Summative Assessment Grading Rubric


Superior

Player exhibits a highly developed and mature approach to articulation style and technique. Manual dexterity is exemplary, displaying the best possible implement control and coordination with tongue placement and embouchure set. Clarity is obvious and characteristic of the finest playing. The player exhibits solid and complete control of all aspects of rhythm, tempo, and pulse. Difficulty seems to have little or no effect on pulse, players are mature and confident of tempo subdivisions and sound arrives at the focal point with solidity and control. Lapses are rare and minor. Player exhibits the best possibly control and most highly developed concept of tome production. Breathe support and control is proper and always maintained; there is maximum control of airflow. Tonal focus is rarely lost and timbre is uniform throughout and characteristic of the best wind and percussion sound. The percussion ensemble understands it’s musically supportive capacity in relation to the winds. Flaws, if any, are rare. The performance consistently displays achievement of the highest level of quality. There is superior realization of the important elements of melodic orchestration, harmonic content, rhythmic content, and expressionistic content. Performance of the highest quality and consistently displayed while presenting the musical and physical demands, requiring maximum ability and skill. Simultaneous responsibilities present little or no performance problems.


Excellent

Performer exhibits an elevated approach to articulation method and implements technique. Manual dexterity is good with only minor problems in musical clarity. Generally good tongue/finger coordination exists with some minor interruption of airflow. Performer exhibits very good control of overall pulse with rare moments of pulse distortion, but recovery is noted. Lapses are infrequent and rarely interfere with the success of the performance. Rhythmic interpretation is sound. Player seems confident and in excellent control most of the time. Very good control of most aspects of proper tone production. Lapses are infrequent although large interval skips may sometimes be problematic. Breath support and characteristic timbre may be adversely affected in extremes of range and volume. Characteristic percussion timbre and quality of sound are almost always present. Lapses are infrequent and generally minor. The performance often displays a high level of achievement. There is realization of the important elements of melodic orchestration, harmonic content, rhythm content, and expressionistic content. Performance of the highest quality and usually displayed although momentary lapses do occur due to musical and physical demands. Simultaneous responsibilities present problems at times, but do not detract from performance success.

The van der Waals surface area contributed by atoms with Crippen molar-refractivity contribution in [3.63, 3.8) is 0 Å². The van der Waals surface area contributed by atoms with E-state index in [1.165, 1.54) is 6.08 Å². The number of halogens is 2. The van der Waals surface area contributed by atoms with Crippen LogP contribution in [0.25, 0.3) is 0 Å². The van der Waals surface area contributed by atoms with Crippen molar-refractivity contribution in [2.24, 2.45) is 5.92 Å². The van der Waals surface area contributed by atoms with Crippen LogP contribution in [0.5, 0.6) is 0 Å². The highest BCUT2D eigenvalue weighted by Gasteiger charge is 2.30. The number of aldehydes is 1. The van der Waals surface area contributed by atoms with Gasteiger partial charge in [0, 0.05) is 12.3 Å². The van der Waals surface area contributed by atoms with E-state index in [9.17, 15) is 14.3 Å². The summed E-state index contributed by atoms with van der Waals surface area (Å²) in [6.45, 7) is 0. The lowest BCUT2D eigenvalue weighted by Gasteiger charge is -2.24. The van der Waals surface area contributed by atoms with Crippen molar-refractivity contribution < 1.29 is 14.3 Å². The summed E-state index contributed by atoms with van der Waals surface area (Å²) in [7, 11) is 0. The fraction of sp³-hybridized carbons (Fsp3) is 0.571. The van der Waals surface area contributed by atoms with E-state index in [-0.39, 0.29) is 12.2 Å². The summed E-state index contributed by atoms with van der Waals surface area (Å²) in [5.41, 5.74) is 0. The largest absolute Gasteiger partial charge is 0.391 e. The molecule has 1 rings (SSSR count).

Good

A good basic approach to proper articulation method and implement technique. Upper extremes of volume range often give an indication of underdeveloped embouchure musculature. Manual dexterity is good but lacks coordination at times causing clarity to be inconsistent. Performer exhibits good awareness of pulse and tempo, though recovery from lapses may be difficult at times. Performance is good, although anticipation, hesitation, and over-extension of phrases exist. Rhythmic interpretation varies, particularly relative to subdivision. Player exhibits rhythmic accuracy problems. Player exhibits good basic approach to proper tone production, although often taxed beyond ability to control quality and timbre in range and volume extremes. Breath support may be lacking and the resulting timbres can be harsh and pinched. The performance achieves average achievement in terms of content and construction. Simultaneous responsibilities are required.